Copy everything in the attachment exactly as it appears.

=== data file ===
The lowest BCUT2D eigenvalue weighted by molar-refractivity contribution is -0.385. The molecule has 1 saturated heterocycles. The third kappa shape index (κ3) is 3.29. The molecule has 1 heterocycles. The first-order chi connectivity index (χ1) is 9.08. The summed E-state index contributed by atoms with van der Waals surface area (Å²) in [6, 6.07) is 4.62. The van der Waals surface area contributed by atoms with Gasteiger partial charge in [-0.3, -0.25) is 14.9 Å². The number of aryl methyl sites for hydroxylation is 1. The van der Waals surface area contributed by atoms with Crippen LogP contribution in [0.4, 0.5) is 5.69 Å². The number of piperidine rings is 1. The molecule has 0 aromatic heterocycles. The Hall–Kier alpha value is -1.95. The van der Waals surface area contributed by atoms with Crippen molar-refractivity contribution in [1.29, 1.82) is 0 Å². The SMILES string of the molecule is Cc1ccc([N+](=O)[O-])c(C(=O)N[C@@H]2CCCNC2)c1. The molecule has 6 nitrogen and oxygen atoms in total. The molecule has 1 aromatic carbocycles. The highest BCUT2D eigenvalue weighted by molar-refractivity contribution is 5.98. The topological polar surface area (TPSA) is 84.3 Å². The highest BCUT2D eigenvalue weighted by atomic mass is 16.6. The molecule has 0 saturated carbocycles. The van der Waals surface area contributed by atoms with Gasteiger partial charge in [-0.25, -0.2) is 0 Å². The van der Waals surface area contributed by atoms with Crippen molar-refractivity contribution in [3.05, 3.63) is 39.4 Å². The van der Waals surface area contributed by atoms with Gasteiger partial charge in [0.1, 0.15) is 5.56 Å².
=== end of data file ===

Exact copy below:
The lowest BCUT2D eigenvalue weighted by molar-refractivity contribution is -0.385. The molecule has 1 saturated heterocycles. The third kappa shape index (κ3) is 3.29. The molecule has 1 heterocycles. The first-order chi connectivity index (χ1) is 9.08. The summed E-state index contributed by atoms with van der Waals surface area (Å²) in [6, 6.07) is 4.62. The van der Waals surface area contributed by atoms with Gasteiger partial charge in [-0.3, -0.25) is 14.9 Å². The number of aryl methyl sites for hydroxylation is 1. The van der Waals surface area contributed by atoms with Crippen LogP contribution in [0.4, 0.5) is 5.69 Å². The number of piperidine rings is 1. The molecule has 0 aromatic heterocycles. The Hall–Kier alpha value is -1.95. The van der Waals surface area contributed by atoms with Crippen molar-refractivity contribution in [1.29, 1.82) is 0 Å². The SMILES string of the molecule is Cc1ccc([N+](=O)[O-])c(C(=O)N[C@@H]2CCCNC2)c1. The molecule has 6 nitrogen and oxygen atoms in total. The molecule has 1 aromatic carbocycles. The highest BCUT2D eigenvalue weighted by molar-refractivity contribution is 5.98. The topological polar surface area (TPSA) is 84.3 Å². The highest BCUT2D eigenvalue weighted by atomic mass is 16.6. The molecule has 0 saturated carbocycles. The van der Waals surface area contributed by atoms with Gasteiger partial charge in [-0.25, -0.2) is 0 Å². The van der Waals surface area contributed by atoms with Crippen molar-refractivity contribution in [3.05, 3.63) is 39.4 Å². The van der Waals surface area contributed by atoms with Gasteiger partial charge in [0.1, 0.15) is 5.56 Å².